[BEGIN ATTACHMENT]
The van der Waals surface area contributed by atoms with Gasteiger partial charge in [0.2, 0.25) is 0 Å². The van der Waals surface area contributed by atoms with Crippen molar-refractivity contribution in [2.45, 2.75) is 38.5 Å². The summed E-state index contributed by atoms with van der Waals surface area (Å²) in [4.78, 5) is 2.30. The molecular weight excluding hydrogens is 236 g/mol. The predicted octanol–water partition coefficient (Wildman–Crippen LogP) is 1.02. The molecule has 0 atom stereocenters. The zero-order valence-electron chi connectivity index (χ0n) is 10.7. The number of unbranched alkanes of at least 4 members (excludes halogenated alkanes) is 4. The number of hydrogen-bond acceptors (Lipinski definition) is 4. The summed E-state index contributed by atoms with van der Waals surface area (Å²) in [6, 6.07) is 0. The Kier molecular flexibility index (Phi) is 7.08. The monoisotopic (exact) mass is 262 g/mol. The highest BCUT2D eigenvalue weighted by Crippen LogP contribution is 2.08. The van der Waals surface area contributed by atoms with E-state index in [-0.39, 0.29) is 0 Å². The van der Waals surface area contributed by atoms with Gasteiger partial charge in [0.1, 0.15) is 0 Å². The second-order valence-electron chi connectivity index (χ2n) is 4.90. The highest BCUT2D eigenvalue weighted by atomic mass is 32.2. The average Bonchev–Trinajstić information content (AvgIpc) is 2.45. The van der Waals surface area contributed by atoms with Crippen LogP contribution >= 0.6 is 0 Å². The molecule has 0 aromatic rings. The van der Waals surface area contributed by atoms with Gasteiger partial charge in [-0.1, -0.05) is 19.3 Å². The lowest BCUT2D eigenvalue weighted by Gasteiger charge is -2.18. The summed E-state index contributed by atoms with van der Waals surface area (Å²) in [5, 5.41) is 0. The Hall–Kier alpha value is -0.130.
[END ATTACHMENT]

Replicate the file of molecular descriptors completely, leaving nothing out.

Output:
The van der Waals surface area contributed by atoms with Gasteiger partial charge in [0.2, 0.25) is 0 Å². The van der Waals surface area contributed by atoms with Crippen molar-refractivity contribution in [2.45, 2.75) is 38.5 Å². The summed E-state index contributed by atoms with van der Waals surface area (Å²) in [4.78, 5) is 2.30. The molecular weight excluding hydrogens is 236 g/mol. The predicted octanol–water partition coefficient (Wildman–Crippen LogP) is 1.02. The molecule has 0 atom stereocenters. The zero-order valence-electron chi connectivity index (χ0n) is 10.7. The number of unbranched alkanes of at least 4 members (excludes halogenated alkanes) is 4. The number of hydrogen-bond acceptors (Lipinski definition) is 4. The summed E-state index contributed by atoms with van der Waals surface area (Å²) in [6, 6.07) is 0. The Kier molecular flexibility index (Phi) is 7.08. The monoisotopic (exact) mass is 262 g/mol. The highest BCUT2D eigenvalue weighted by Crippen LogP contribution is 2.08. The van der Waals surface area contributed by atoms with E-state index in [-0.39, 0.29) is 0 Å². The van der Waals surface area contributed by atoms with Gasteiger partial charge in [0.1, 0.15) is 0 Å². The second-order valence-electron chi connectivity index (χ2n) is 4.90. The highest BCUT2D eigenvalue weighted by atomic mass is 32.2. The average Bonchev–Trinajstić information content (AvgIpc) is 2.45. The van der Waals surface area contributed by atoms with Crippen LogP contribution >= 0.6 is 0 Å². The molecule has 0 aromatic rings. The van der Waals surface area contributed by atoms with Gasteiger partial charge in [-0.1, -0.05) is 19.3 Å². The lowest BCUT2D eigenvalue weighted by Gasteiger charge is -2.18. The summed E-state index contributed by atoms with van der Waals surface area (Å²) in [5, 5.41) is 0. The Hall–Kier alpha value is -0.130.